Skip to main content

Toyota is going to make you pay to start your car with your key fob

Toyota is going to make you pay to start your car with your key fob


The functionality only lasts as long as your free trial

Share this story

Car Logos
Photo by Jakub Porzycki/NurPhoto via Getty Images

Toyota is charging drivers for the convenience of using their key fobs to remotely start their cars. According to a report from The Drive, Toyota models 2018 or newer will need a subscription in order for the key fob to support remote start functionality.

As The Drive notes, buyers are given the option to choose from an array of Connected Services when purchasing a new Toyota, and one of those services — called Remote Connect — just so happens to include the ability to remotely start your car with your key fob.

The key fob’s remote start functionality is tied to the audio package that comes with the car

Buyers are offered a free trial of Remote Connect, but the length of that trial depends on the audio package that’s included with the vehicle. Even more confusingly, only some Toyota models support the Audio Plus or Premium Audio packages that the free trial is offered with, which you can check out for yourself in this PDF.

In other words, the key fob’s remote start functionality is tied to the audio package that comes with the car. This was first spotted in a post on Reddit, where the original poster added a link to Toyota’s Remote Connect marketing materials (PDF). The post has since been flagged as “potentially misleading,” however, Toyota confirmed to The Drive that users will, in fact, have to pay for remote start when the free trial ends.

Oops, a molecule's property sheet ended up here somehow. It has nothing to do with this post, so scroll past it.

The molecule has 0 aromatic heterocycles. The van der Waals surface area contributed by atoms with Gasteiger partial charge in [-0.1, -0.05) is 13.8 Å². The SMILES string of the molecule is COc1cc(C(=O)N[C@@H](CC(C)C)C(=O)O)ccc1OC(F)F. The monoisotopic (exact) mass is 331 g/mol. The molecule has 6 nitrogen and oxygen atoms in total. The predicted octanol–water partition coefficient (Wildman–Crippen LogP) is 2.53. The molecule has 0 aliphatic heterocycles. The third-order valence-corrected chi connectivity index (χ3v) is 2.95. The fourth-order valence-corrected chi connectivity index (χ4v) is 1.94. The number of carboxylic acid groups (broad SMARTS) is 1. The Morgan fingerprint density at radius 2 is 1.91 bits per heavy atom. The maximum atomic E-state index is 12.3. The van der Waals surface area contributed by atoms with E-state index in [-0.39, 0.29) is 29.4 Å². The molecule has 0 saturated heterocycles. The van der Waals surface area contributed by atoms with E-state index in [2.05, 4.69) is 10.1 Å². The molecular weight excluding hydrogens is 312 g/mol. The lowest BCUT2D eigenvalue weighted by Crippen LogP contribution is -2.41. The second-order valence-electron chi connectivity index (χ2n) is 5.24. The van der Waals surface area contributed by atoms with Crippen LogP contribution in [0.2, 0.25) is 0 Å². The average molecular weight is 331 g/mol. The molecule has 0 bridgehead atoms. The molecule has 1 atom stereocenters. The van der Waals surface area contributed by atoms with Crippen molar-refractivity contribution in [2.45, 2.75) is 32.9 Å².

The pamphlet linked to in the post details the key fob’s remote start feature, as well as its relation to the Audio Plus and Premium Audio packages. While a car with Audio Plus gives drivers the luxury of free remote start using a key fob for three years, a car purchased with Premium Audio offers free remote start for 10 years. After that, drivers will have to pay the $8 / month or $80 / year price for the full Remote Connect service, which includes the remote start feature for the key fob.

On Toyota’s Remote Connect page, it’s not entirely clear that the key fob’s remote start functionality is included within the plan. It says that the Remote Connect service lets drivers use their smartwatch, smart home devices, or smartphone to start their cars, but there isn’t any mention of using the key fob for remote starts.

And as The Drive points out, it looks like some users have been aware of this for years. In a thread dated back to 2019 on the Toyota Nation forum, users discuss the key fob’s remote start functionality — some users claim that their key fob is still able to start their car remotely, however most of the users on this thread own a Toyota that’s 2018 or newer, which means they may still be covered by the free trial.

Typically, paywalled features like these are limited to luxury car brands

Typically, paywalled features like these are limited to luxury car brands. In 2018, BMW made drivers pay an annual subscription for Apple Car Play — in addition to the $300 it charges to install the feature in the first place. The German car manufacturer later walked back on its decision nearly two years later.

However, BMW still does let you pay to “unlock” new features in your car, in a way that’s been described as in-car microtransactions. The all-electric Porsche Taycan has a similar system, dubbed Functions On-Demand, which lets drivers purchase new, optional features for their Porsche, like Active Lane Keeping or Dynamic Light System Plus. Meanwhile, Cadillac charges users $25 / month after the end of the free trial for its hands-free driving mode, Super Cruise, which has since been temporarily discontinued in newer Escalades due to the chip shortage.

Today’s Storystream

Feed refreshed 21 minutes ago Not just you

Emma Roth21 minutes ago
Rihanna’s headlining the Super Bowl Halftime Show.